If you're recognizing that name, it might be you're recalling it as the first half of the Buselli-Wallarab Jazz Orchestra (here). Well, this is still that ensemble, and Brent Wallarab is still a part of it, but, after five sterling releases, the two main exponents decided to one-man it one after the other as a chance to flex solo writing muscles (over and above the many great covers) and leadership. This time out, it's Mark Buselli; next time, it'll be Wallarab.
First of all, the band's still with Owl Records, so the recording's superlative, everything a big band could hope for in the way of crystal clear documentation and perfect balance. Then there are the many many solos and Kathleen Strutz's singing on almost half the songs…and thank the stars she waltzed in on the Jobim cut, bringing memories of Astrud Gilberto sharply into focus. That, however, is not her only playing card.
The track immediately following, Angel Eyes, is Harlem slinky and earthily sirenic, breathy and erotic. The band hunkers down along with her, restrained, slowing down the systole, damping the diastole, taking its time while bouncing up in the refrains to put the exclamation mark on her narrative. The other half of the cuts are instrumentals and letter perfect in their finessy lynchpinning of a sound all too readily disappearing in the culture, unbelievably spotless in each and every measure but also turning upwards in slowly evolving modernisms that don't disparage the root style.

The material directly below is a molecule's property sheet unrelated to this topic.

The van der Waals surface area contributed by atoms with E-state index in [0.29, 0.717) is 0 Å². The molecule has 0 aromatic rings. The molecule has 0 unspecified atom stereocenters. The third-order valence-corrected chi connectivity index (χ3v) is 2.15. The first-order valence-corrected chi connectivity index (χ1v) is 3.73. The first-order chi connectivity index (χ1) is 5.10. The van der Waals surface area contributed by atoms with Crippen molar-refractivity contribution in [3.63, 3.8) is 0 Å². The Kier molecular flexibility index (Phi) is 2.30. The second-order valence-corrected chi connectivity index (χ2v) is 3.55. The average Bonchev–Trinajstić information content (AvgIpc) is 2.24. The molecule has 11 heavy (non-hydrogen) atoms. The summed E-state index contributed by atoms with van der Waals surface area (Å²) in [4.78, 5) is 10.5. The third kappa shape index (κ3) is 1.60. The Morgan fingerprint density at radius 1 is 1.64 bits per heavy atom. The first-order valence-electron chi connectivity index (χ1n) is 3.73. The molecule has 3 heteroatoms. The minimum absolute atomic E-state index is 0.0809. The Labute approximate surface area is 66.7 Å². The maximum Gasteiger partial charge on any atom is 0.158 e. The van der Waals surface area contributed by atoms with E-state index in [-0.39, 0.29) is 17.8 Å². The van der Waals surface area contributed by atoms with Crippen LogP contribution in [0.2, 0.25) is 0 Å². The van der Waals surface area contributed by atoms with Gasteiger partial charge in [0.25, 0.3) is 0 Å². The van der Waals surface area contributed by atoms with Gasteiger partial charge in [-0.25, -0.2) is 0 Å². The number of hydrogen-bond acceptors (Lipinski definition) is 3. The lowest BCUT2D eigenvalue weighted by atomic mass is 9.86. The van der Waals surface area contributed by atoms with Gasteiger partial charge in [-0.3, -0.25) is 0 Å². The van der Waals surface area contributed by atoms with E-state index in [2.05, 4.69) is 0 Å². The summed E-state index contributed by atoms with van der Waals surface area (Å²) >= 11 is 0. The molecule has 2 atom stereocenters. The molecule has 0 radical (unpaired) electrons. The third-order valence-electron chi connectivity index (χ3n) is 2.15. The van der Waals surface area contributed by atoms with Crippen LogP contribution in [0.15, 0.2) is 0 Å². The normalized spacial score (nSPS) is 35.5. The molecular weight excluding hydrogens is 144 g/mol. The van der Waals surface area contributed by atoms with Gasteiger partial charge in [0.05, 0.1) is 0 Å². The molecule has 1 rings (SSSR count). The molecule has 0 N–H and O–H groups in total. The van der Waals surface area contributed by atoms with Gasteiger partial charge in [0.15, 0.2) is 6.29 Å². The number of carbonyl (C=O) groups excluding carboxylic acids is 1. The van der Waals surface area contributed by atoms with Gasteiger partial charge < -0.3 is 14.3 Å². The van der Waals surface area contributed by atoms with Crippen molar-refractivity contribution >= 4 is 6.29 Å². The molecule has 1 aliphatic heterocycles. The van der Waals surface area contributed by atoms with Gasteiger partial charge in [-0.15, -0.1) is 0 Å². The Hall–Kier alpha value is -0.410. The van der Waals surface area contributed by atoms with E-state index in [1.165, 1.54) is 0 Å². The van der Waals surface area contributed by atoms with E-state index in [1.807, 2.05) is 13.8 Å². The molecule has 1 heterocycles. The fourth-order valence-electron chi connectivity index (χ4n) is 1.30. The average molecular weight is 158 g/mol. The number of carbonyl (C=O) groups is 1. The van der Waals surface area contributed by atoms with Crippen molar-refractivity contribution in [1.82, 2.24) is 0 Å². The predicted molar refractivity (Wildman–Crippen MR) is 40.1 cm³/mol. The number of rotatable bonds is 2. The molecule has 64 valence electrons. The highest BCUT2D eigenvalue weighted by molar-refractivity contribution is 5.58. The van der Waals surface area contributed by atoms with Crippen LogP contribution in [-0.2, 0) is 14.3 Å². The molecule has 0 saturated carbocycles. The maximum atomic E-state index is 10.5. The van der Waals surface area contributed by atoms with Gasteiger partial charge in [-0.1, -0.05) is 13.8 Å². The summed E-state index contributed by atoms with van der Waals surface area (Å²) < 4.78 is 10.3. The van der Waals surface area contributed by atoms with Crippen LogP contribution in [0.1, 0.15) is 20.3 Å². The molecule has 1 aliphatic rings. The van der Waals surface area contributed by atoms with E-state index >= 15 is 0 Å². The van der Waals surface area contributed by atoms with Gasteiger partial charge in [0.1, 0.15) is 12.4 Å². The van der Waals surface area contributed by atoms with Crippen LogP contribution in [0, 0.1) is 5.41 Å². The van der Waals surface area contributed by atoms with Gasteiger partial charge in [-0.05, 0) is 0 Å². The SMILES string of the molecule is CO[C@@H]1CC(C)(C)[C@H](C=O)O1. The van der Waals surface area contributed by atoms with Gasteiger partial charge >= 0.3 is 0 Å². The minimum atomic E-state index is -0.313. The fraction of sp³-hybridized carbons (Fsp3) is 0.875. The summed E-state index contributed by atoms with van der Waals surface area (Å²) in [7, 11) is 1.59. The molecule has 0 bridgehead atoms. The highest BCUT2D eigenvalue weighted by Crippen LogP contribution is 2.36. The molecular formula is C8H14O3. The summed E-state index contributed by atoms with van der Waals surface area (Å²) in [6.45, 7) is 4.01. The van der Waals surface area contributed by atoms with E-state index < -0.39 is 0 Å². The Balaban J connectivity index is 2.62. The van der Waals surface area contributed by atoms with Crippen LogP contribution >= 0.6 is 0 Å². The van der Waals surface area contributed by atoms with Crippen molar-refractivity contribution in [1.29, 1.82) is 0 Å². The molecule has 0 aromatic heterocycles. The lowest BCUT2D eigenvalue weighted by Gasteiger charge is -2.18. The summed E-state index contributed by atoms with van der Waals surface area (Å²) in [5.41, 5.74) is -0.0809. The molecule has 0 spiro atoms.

Mark Buselli is obviously a heavyweight, and if the studios don't start hunting him down for soundtrack work, then more's the pity for we movie-goers. I can think of a dozen recent flicks that would've benefitted far more gracefully from this sound than from the friggin' hip hop and (c)rap otherwise touted. You already know the greats: Evans, Ferguson, Shaw, Severinson, etc.; now add Buselli and shortly Wallarab, when his leadership gig emerges…but really, given the past catalog of the two in tandem, they were already there.
Edited by: David N. Pyles
Copyright 2009, Peterborough Folk Music Society.
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